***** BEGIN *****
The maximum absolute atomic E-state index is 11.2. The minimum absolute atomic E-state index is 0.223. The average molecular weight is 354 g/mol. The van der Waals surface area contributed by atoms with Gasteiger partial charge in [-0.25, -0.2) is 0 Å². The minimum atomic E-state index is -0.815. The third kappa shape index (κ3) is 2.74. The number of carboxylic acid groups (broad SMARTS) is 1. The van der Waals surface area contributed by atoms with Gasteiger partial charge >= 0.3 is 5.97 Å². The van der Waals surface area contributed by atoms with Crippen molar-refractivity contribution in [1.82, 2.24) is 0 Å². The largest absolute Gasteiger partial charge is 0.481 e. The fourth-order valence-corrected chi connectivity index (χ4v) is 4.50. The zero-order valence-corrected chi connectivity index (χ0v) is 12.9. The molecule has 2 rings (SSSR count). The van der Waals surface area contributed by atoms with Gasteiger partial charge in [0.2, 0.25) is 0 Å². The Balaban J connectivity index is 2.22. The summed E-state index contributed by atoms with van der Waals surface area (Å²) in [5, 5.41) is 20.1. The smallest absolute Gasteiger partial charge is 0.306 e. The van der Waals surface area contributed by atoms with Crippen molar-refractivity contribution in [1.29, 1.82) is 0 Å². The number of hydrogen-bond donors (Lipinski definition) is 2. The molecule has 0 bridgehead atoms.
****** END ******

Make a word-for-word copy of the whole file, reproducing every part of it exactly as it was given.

The maximum absolute atomic E-state index is 11.2. The minimum absolute atomic E-state index is 0.223. The average molecular weight is 354 g/mol. The van der Waals surface area contributed by atoms with Gasteiger partial charge in [-0.25, -0.2) is 0 Å². The minimum atomic E-state index is -0.815. The third kappa shape index (κ3) is 2.74. The number of carboxylic acid groups (broad SMARTS) is 1. The van der Waals surface area contributed by atoms with Gasteiger partial charge >= 0.3 is 5.97 Å². The van der Waals surface area contributed by atoms with Crippen molar-refractivity contribution in [1.82, 2.24) is 0 Å². The largest absolute Gasteiger partial charge is 0.481 e. The fourth-order valence-corrected chi connectivity index (χ4v) is 4.50. The zero-order valence-corrected chi connectivity index (χ0v) is 12.9. The molecule has 2 rings (SSSR count). The van der Waals surface area contributed by atoms with Gasteiger partial charge in [0.2, 0.25) is 0 Å². The Balaban J connectivity index is 2.22. The summed E-state index contributed by atoms with van der Waals surface area (Å²) in [5, 5.41) is 20.1. The smallest absolute Gasteiger partial charge is 0.306 e. The van der Waals surface area contributed by atoms with Crippen molar-refractivity contribution in [1.29, 1.82) is 0 Å². The number of hydrogen-bond donors (Lipinski definition) is 2. The molecule has 0 bridgehead atoms.